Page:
Scientists identify gene contributing to prostate cancer drug resistance
Researchers have discovered how a gene involved in regulating hormone receptors may contribute to drug resistance in some prostate cancer patients.
Their findings, published in eLife, suggest that disrupting specific activity of the GREB1 gene could be explored for developing more effective therapies in future.
Androgens, a male hormone, encourage the growth of prostate cancer cells. Hormone therapies (or ‘antiandrogens’) have been developed to counter this activity. These treatments, which target a protein molecule activated by the hormone – the androgen receptor (AR) – are effective against advanced prostate cancer but are hindered by a type of drug resistance called castration-resistant prostate cancer (CRPC). The most common cause of this resistance is an increase in both the amount and activity of AR.
Previous studies have shown that increases or mutations in AR are present in over 50% of CRPC patients, and that increases in AR are associated with greater resistance to the next-generation AR inhibitors: abiraterone and enzalutamide.
“Studies have also revealed several differences in AR activity in prostate cancer,” explains first author Eugine Lee, Research Fellow in Charles Sawyers’ lab at Memorial Sloan Kettering Cancer Center, US. “Notably, these differences occur in the absence of genetic alterations in AR, which are generally found only in CRPC. A possible explanation is that AR activity is encouraged by coactivators – other genes and proteins that help the function of AR – and we wanted to see if this is the case.”
Lee and her team first isolated prostate cancer cells with low versus high AR activity. They found that those with high AR output have reduced sensitivity to enzalutamide, in the absence of changes in AR protein expression.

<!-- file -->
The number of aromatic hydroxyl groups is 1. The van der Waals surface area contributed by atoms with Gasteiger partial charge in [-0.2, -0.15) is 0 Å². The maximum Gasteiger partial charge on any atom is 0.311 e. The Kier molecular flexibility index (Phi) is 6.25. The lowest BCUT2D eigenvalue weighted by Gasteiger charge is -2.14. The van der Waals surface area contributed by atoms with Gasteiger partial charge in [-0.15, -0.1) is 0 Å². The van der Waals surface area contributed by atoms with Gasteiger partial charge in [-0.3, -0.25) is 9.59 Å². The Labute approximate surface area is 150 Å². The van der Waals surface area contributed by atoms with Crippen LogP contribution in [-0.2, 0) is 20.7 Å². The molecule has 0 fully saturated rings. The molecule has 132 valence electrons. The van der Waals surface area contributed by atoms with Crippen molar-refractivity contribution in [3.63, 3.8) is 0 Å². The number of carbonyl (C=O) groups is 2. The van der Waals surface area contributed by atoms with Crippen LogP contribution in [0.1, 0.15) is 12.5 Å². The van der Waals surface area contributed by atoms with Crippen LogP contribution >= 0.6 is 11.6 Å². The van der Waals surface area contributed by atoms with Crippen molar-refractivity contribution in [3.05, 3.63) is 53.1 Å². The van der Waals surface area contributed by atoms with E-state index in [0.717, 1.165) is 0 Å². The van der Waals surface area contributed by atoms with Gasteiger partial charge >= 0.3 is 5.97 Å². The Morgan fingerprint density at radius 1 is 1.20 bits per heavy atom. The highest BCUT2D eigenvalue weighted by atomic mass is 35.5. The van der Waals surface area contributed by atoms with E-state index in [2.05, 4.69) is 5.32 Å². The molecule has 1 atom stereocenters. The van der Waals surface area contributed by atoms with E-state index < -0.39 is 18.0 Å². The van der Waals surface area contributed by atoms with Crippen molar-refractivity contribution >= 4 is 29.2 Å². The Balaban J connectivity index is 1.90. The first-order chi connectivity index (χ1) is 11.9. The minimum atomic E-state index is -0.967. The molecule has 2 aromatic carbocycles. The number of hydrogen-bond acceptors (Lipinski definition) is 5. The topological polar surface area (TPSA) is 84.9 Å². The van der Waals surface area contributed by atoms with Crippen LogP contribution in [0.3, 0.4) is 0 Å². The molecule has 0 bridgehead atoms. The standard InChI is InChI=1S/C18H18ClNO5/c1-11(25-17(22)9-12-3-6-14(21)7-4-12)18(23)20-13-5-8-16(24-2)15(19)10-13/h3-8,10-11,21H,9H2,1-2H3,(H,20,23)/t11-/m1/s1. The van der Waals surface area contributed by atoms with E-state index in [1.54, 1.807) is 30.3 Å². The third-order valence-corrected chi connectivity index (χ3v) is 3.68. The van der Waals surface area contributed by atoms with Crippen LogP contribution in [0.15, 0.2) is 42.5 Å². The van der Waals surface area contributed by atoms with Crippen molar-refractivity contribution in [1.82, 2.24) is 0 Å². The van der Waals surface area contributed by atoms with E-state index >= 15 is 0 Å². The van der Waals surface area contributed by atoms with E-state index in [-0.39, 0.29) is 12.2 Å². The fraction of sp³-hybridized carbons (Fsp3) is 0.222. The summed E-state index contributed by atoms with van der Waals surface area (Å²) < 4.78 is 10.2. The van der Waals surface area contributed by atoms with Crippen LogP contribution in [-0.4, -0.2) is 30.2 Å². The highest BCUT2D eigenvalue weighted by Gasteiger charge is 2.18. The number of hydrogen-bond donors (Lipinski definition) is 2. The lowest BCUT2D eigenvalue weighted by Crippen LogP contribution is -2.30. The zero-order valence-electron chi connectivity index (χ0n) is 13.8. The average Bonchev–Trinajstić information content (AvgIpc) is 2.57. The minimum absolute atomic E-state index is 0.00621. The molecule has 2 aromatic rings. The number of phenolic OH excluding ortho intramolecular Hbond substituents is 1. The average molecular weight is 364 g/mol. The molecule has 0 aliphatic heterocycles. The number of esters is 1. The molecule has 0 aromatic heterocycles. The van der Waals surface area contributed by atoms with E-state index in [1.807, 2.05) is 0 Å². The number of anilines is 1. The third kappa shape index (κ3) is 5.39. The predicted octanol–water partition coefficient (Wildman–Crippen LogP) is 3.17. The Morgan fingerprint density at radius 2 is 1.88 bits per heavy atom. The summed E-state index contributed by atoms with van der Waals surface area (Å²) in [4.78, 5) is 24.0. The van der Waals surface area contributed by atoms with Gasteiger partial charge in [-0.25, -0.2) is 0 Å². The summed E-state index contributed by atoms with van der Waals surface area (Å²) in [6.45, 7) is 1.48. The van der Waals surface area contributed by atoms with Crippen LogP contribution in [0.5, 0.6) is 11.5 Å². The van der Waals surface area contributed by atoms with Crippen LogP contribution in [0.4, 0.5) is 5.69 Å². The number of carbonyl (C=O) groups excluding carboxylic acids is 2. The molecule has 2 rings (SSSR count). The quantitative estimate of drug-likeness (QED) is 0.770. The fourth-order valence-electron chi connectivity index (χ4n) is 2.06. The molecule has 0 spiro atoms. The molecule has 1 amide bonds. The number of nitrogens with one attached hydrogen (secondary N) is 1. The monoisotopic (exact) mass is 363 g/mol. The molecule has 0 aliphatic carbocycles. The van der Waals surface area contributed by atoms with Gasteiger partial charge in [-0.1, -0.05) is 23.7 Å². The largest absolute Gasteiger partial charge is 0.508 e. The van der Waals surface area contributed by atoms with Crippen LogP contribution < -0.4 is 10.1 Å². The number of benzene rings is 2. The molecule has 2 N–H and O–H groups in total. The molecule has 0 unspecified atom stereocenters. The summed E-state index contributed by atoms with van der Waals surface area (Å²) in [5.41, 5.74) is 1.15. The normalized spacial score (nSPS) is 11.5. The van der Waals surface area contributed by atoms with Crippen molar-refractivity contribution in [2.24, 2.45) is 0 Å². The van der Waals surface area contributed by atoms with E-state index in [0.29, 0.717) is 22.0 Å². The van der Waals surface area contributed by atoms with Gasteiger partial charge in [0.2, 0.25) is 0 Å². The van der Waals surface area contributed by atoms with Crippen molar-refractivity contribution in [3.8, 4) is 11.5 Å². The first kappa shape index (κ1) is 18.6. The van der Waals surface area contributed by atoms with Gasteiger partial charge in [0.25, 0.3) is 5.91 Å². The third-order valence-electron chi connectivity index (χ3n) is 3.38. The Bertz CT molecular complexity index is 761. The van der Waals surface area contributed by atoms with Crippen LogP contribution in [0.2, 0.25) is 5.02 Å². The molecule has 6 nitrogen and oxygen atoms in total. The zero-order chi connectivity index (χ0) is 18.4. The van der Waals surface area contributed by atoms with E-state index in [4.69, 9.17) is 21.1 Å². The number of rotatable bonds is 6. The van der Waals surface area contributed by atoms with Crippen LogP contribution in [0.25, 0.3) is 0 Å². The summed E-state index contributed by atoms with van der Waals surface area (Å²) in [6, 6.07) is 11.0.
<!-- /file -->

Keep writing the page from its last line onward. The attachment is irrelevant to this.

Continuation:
They next identified three genes that were most active in cells with high AR output: GREB1, KLF8 and GHRHR. “Of these genes, we prioritised GREB1 for further investigation because it has higher expression levels in primary prostate tumours with high AR activity,” says Lee.
Their analysis showed that GREB1 increases AR activity through a novel two-part mechanism: it binds AR and promotes its activity by recruiting AR coactivators (enzymes such as EP300/CBP); and it improves the efficiency of AR binding to DNA, which further enhances AR activity. Importantly, the team found that inhibiting GREB1 converted cells with a high AR output to a low-output state, and improved the effectiveness of enzalutamide treatment.
“Collectively, our results implicate GREB1 as an amplifier of AR activity that contributes to prostate cancer progression and promotes antiandrogen resistance in disease models,” concludes senior author and Howard Hughes Medical Institute Investigator Charles Sawyers, Chair of the Human Oncology and Pathogenesis Program at Memorial Sloan Kettering Cancer Center.
“For now, further research is needed to understand the clinical implications of this work – particularly whether GREB1 levels in CRPC patients can be used to predict their response to next-generation AR therapy.”
The paper ‘GREB1 amplifies androgen receptor output in human prostate cancer and contributes to antiandrogen resistance’ can be freely accessed online at https://doi.org/10.7554/eLife.41913. Contents, including text, figures and data, are free to reuse under a CC BY 4.0 license.
This study was first published on bioRxiv, at https://www.biorxiv.org/content/early/2018/10/02/433755.
Emily Packer, Senior Press Officer
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